U.S. Supreme Court
Penson v. Ohio, 488 U.S. 75 (1988)
Penson v. Ohio
Argued October 12, 1988
Decided November 29, 1988
488 U.S. 75
After the indigent petitioner and two codefendants were found guilty of several serious crimes in an Ohio state court, the new counsel appointed to represent petitioner on appeal filed with the Ohio Court of Appeals a document captioned "Certification of Meritless Appeal and Motion," which recited that the attorney had carefully reviewed the record, that he had found no errors requiring reversal, and that he would not file a meritless appeal, and which requested leave to withdraw. The court entered an order that granted the latter motion and that specified that the court would thereafter independently review the record thoroughly to determine whether any reversible error existed. The court later denied petitioner's request for the appointment of a new attorney. Subsequently, upon making its own examination of the record without the assistance of counsel for petitioner, the court noted that counsel's certification of meritlessness was "highly questionable," since petitioner had "several arguable claims," and, in fact, reversed one of petitioner's convictions for plain error, but concluded that petitioner "suffered no prejudice" as a result of "counsel's failure to give a more conscientious examination of the record" because the court had thoroughly examined the record and received the benefit of arguments advanced by the codefendants' counsel. The court therefore affirmed petitioner's convictions on the remaining counts, and the State Supreme Court dismissed his appeal.
1. Petitioner was deprived of constitutionally adequate representation on appeal by the Ohio Court of Appeals' failure to follow the procedures set forth in Anders v. California, 386 U. S. 738, for allowing appointed counsel for an indigent criminal defendant to withdraw from a first appeal as of right on the basis that the appeal is frivolous. Under those procedures, counsel must first conduct a "conscientious examination" of the case and support a request to withdraw with a brief referring to anything in the record that might arguably support the appeal, and the court must then conduct a full examination of all the proceedings and permit withdrawal if its separate inquiry reveals no nonfrivolous issue, but must appoint new counsel to argue the appeal if such an issue exists. The state court erred in two respects in not denying counsel's motion to withdraw. First, the motion was not supported with an "Anders brief," so chanrobles.com-red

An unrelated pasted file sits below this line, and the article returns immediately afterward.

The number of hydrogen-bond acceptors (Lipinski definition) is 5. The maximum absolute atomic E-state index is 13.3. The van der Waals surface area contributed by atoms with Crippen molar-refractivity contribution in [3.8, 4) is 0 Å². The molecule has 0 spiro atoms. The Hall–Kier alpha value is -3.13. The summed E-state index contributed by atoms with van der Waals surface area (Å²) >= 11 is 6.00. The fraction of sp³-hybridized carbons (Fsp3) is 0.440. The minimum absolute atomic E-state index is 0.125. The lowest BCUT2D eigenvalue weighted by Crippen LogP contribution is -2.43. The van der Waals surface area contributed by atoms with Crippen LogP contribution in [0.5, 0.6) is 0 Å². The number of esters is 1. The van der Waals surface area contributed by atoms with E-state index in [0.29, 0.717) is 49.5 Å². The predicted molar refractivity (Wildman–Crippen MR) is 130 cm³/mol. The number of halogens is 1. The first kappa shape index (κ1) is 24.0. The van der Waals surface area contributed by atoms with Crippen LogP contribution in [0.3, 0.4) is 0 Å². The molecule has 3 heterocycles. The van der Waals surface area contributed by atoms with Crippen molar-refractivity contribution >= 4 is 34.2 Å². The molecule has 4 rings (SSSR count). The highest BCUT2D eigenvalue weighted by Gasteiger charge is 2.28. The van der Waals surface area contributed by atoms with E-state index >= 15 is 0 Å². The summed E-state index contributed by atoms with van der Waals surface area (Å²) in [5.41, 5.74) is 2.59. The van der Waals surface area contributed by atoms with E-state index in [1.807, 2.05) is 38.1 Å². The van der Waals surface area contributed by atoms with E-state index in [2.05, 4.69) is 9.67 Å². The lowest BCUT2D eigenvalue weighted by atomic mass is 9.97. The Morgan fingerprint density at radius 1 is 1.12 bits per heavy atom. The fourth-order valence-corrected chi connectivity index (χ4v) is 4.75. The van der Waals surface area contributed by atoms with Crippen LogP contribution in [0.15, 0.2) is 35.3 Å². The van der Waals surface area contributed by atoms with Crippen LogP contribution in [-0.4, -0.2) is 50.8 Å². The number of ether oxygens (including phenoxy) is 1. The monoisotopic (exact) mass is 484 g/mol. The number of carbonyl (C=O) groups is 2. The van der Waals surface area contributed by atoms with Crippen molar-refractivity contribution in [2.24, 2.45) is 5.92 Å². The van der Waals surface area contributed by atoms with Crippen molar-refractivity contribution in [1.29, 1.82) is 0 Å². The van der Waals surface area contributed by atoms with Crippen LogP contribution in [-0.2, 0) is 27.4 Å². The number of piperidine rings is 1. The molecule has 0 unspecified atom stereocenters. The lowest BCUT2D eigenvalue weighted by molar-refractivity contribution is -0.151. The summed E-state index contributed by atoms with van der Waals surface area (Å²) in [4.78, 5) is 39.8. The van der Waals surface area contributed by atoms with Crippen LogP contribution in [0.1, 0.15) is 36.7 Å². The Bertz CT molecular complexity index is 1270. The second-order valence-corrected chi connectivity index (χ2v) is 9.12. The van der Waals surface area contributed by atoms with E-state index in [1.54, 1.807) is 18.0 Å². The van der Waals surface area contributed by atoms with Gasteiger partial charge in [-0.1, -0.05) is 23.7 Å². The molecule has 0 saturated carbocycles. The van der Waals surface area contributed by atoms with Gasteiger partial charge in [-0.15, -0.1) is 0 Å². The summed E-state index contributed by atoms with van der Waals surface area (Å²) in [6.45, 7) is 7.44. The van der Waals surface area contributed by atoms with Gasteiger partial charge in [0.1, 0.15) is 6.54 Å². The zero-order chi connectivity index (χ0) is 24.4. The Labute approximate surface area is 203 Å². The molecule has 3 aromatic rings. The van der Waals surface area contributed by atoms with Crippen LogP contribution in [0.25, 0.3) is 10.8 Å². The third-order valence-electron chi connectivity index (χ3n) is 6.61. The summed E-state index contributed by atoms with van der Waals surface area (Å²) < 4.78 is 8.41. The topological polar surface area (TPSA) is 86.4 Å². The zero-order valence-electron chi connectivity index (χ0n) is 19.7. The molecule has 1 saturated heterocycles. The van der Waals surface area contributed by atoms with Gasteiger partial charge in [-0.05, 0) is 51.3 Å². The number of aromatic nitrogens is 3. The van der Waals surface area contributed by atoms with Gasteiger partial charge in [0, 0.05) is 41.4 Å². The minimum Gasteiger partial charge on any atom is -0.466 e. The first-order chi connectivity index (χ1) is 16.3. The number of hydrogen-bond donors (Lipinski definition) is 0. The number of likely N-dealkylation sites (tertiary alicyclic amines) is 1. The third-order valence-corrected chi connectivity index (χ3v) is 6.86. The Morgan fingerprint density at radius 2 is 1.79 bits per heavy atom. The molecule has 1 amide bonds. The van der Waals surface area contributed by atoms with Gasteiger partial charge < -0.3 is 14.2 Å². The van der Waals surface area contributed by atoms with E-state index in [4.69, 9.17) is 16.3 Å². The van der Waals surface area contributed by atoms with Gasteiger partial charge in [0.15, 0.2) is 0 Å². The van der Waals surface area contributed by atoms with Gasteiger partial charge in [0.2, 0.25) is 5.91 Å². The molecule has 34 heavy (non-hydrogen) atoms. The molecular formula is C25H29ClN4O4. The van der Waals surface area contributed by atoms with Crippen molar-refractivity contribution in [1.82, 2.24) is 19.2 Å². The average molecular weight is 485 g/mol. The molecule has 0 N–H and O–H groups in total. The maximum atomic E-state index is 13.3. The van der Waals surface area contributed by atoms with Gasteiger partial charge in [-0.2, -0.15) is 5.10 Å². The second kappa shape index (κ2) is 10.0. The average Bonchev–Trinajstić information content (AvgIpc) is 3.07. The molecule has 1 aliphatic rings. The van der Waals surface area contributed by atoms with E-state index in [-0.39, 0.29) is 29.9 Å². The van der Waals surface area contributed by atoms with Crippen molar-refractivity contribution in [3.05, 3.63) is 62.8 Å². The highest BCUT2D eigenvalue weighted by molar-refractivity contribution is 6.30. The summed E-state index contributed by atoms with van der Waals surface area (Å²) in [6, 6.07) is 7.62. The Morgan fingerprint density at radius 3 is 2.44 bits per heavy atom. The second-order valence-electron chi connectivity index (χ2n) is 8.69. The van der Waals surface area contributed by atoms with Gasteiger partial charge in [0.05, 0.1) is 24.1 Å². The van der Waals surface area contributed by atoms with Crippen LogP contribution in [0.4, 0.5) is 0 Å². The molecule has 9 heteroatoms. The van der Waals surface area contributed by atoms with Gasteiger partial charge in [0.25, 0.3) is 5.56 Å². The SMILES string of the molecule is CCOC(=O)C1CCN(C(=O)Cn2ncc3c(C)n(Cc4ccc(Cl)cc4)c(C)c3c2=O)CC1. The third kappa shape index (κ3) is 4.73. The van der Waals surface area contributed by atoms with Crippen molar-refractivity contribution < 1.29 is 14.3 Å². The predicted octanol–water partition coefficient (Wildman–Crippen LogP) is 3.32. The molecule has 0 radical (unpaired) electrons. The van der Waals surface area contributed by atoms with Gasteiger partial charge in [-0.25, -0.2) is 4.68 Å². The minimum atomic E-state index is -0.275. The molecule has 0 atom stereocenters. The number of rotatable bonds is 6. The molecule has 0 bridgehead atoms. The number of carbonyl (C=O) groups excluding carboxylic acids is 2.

that the court was left without an adequate basis for determining that counsel had performed his duty of carefully searching the record for arguable error, and was deprived of assistance in the court's own review of the record. Second, the court should not have acted on the motion before it made its own examination of the record to determine whether counsel's evaluation of the case was sound. Most significantly, the court erred by failing to appoint new counsel to represent petitioner after determining that the record supported "several arguable claims." Such a determination creates a constitutional imperative that counsel be appointed, since the need for forceful and vigorous advocacy to ensure that rights are not forgone and that substantial legal and factual arguments are not passed over is of paramount importance in our adversary system of justice, whether at the trial or the appellate stage. Pp. 488 U. S. 79-85.
2. In cases such as this, it is inappropriate to apply either the lack of prejudice standard of Strickland v. Washington, 466 U. S. 668, or the harmless error analysis of Chapman v. California, 386 U. S. 18. Such application would render the protections afforded by Anders meaningless, since the appellant would suffer no prejudice or harm from the denial of counsel, and would thus have no basis for complaint, whether the court, on reviewing the bare appellate record, concluded either that the conviction should not be reversed or that there was a basis for reversal. The Court of Appeals' consideration of the appellate briefs filed on behalf of petitioner's codefendants does not alter this conclusion, since a criminal appellant is entitled to a single-minded advocacy for which the mere possibility of a coincidence of interest with a represented codefendant is an inadequate proxy. More significantly, the question whether the briefs filed by the codefendants, along with the court's own review of the record, adequately focused the court's attention on petitioner's arguable claims is itself an issue that should have been resolved in an adversary proceeding. Furthermore, it is important that the denial of counsel in this case left petitioner completely without representation during the appellate court's actual decisional process, since such a total denial is legally presumed to result in prejudice, and can never be considered harmless error, whether at the trial or the appellate stage. Pp. 488 U. S. 85-89.
Reversed and remanded.
STEVENS, J., delivered the opinion of the Court, in which BRENNAN, WHITE, MARSHALL, BLACKMUN, O'CONNOR, SCALIA, and KENNEDY, JJ., joined. O'CONNOR, J., filed a concurring opinion, post, p. 488 U. S. 89. REHNQUIST, C.J.,filed a dissenting opinion, post, p. 488 U. S. 89. chanrobles.com-red